Why Use the California Limited Liability Partnership?
California Corporation Code Section 16951 provides: “. . . the only types of limited liability partnerships that shall be recognized are a registered limited liability partnership and a foreign limited liability partnership, as defined in Section 16101. No registered limited liability partnership or foreign limited liability partnership may render professional limited liability partnership services in this state except through licensed persons.” Section 16101 defines the “’Professional limited liability partnership services’” as “the practice of architecture, the practice of public accountancy, or the practice of law.” In addition, land surveyors and engineers may also form LLPs, pursuant to SB284, approved by Governor Brown on August 10, 2015.The LLP is similar to the general partnership because it allows each partner an equal role in the day-to-day management of the enterprise, while at the same time limiting the personal liability of each individual partner. The key features of the LLP are:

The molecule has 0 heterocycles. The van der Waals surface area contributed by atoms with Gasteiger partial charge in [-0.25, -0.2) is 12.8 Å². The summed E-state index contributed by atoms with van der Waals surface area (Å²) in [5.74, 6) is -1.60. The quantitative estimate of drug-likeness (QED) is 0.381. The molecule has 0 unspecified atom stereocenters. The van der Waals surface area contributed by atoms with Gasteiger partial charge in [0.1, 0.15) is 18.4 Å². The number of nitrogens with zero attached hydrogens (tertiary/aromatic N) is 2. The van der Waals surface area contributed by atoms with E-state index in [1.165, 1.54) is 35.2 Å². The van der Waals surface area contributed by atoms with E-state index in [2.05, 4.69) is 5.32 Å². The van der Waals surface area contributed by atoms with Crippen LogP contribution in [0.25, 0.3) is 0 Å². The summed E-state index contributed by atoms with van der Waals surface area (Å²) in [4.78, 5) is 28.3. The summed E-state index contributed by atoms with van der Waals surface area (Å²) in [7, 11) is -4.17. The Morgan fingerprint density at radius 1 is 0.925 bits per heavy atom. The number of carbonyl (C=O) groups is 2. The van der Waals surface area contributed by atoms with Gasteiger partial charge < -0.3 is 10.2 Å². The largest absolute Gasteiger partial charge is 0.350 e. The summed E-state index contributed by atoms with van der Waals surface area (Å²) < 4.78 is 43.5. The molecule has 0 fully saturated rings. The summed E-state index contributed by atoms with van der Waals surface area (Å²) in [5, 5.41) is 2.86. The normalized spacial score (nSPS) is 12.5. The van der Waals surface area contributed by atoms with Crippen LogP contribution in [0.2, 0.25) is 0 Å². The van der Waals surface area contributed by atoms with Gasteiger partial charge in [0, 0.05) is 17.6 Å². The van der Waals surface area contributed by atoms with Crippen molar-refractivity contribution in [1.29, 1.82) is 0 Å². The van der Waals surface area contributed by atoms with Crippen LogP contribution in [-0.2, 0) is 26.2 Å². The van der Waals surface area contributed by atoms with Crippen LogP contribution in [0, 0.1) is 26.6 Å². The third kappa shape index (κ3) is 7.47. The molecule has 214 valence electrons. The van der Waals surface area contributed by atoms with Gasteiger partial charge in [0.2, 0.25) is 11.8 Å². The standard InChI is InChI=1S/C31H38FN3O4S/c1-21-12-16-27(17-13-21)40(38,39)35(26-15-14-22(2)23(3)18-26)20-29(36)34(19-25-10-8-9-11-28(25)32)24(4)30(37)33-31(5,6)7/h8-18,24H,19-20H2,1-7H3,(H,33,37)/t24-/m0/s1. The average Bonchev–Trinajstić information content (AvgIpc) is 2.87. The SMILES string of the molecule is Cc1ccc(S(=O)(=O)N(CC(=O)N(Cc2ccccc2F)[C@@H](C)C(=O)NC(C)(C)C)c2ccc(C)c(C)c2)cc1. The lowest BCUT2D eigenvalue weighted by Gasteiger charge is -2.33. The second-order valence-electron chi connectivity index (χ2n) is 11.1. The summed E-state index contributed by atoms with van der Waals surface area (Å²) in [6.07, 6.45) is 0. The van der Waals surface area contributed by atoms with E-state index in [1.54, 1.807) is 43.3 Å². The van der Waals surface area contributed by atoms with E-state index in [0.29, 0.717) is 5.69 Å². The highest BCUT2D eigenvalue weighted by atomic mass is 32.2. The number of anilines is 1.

- It is a flexible form of business.
- It is designed primarily for architects, accountants, lawyers, land surveyors, and engineers.
- The structure of the entity, as well as the distribution of profits and losses, is decided by the partners through a written partnership agreement.
- The income, deductions, credits, and shares of property, payroll, and sales of the partnership flow to each partner’s California Schedule K-1.
- Each partner is responsible for paying taxes on their distributive share.
- Each partner may actively participate in management affairs.
- Each partner is afforded limited liability protection.
- It remains alive based upon the partners’ agreement on a termination date.
- The LLP pays no income tax but is subject to an minimum franchise tax of $800.
While the partners of a California LLP enjoy limited liability for the tortious acts of the remaining partners, they are not shielded from their own acts. For instance, if a group of lawyers or accountants form an LLP and one of the partners commits some act constituting malpractice and one of the LLP’s clients suffers harm, the partner who committed the malpractice will be held responsible for that act. The remaining members of the LLP cannot be held directly responsible for the malpractice.If you are contemplating forming a group of professionals to practice your profession, you need to contact a “Rising Star” in the legal community Michael Leonard, Esq. of San Diego Corporate Law. To schedule a consultation with Mr. Leonard to discuss the type of type of entity best suited for your needs, or to discuss or any business-related matter, you can contact him by visiting San Diego Corporate Law or by telephone at (858) 483-9200.